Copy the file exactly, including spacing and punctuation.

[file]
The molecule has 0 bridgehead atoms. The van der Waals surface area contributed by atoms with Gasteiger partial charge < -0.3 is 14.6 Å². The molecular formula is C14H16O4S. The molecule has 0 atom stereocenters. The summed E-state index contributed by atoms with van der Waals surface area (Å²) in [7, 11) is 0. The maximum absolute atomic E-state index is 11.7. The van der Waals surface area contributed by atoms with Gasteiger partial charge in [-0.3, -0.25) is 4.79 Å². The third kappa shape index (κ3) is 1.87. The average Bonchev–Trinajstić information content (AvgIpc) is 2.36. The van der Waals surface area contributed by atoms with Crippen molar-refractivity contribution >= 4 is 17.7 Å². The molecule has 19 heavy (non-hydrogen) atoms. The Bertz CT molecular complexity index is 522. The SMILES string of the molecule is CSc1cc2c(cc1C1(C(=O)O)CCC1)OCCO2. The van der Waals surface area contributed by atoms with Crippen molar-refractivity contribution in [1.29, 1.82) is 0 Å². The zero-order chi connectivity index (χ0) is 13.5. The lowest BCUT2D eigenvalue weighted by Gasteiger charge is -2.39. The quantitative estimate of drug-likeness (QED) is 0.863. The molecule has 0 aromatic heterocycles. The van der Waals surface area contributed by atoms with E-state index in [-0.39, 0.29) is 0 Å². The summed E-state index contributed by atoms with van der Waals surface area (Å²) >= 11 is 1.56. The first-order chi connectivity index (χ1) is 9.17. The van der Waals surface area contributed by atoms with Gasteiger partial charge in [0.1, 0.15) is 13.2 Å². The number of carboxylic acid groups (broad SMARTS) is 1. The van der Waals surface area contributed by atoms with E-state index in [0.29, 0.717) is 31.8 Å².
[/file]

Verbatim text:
The molecule has 0 bridgehead atoms. The van der Waals surface area contributed by atoms with Gasteiger partial charge < -0.3 is 14.6 Å². The molecular formula is C14H16O4S. The molecule has 0 atom stereocenters. The summed E-state index contributed by atoms with van der Waals surface area (Å²) in [7, 11) is 0. The maximum absolute atomic E-state index is 11.7. The van der Waals surface area contributed by atoms with Gasteiger partial charge in [-0.3, -0.25) is 4.79 Å². The third kappa shape index (κ3) is 1.87. The average Bonchev–Trinajstić information content (AvgIpc) is 2.36. The van der Waals surface area contributed by atoms with Crippen molar-refractivity contribution >= 4 is 17.7 Å². The molecule has 19 heavy (non-hydrogen) atoms. The Bertz CT molecular complexity index is 522. The SMILES string of the molecule is CSc1cc2c(cc1C1(C(=O)O)CCC1)OCCO2. The van der Waals surface area contributed by atoms with Crippen molar-refractivity contribution in [1.29, 1.82) is 0 Å². The zero-order chi connectivity index (χ0) is 13.5. The lowest BCUT2D eigenvalue weighted by Gasteiger charge is -2.39. The quantitative estimate of drug-likeness (QED) is 0.863. The molecule has 0 aromatic heterocycles. The van der Waals surface area contributed by atoms with E-state index in [-0.39, 0.29) is 0 Å². The summed E-state index contributed by atoms with van der Waals surface area (Å²) >= 11 is 1.56. The first-order chi connectivity index (χ1) is 9.17. The van der Waals surface area contributed by atoms with Gasteiger partial charge in [0.1, 0.15) is 13.2 Å². The number of carboxylic acid groups (broad SMARTS) is 1. The van der Waals surface area contributed by atoms with E-state index in [0.29, 0.717) is 31.8 Å².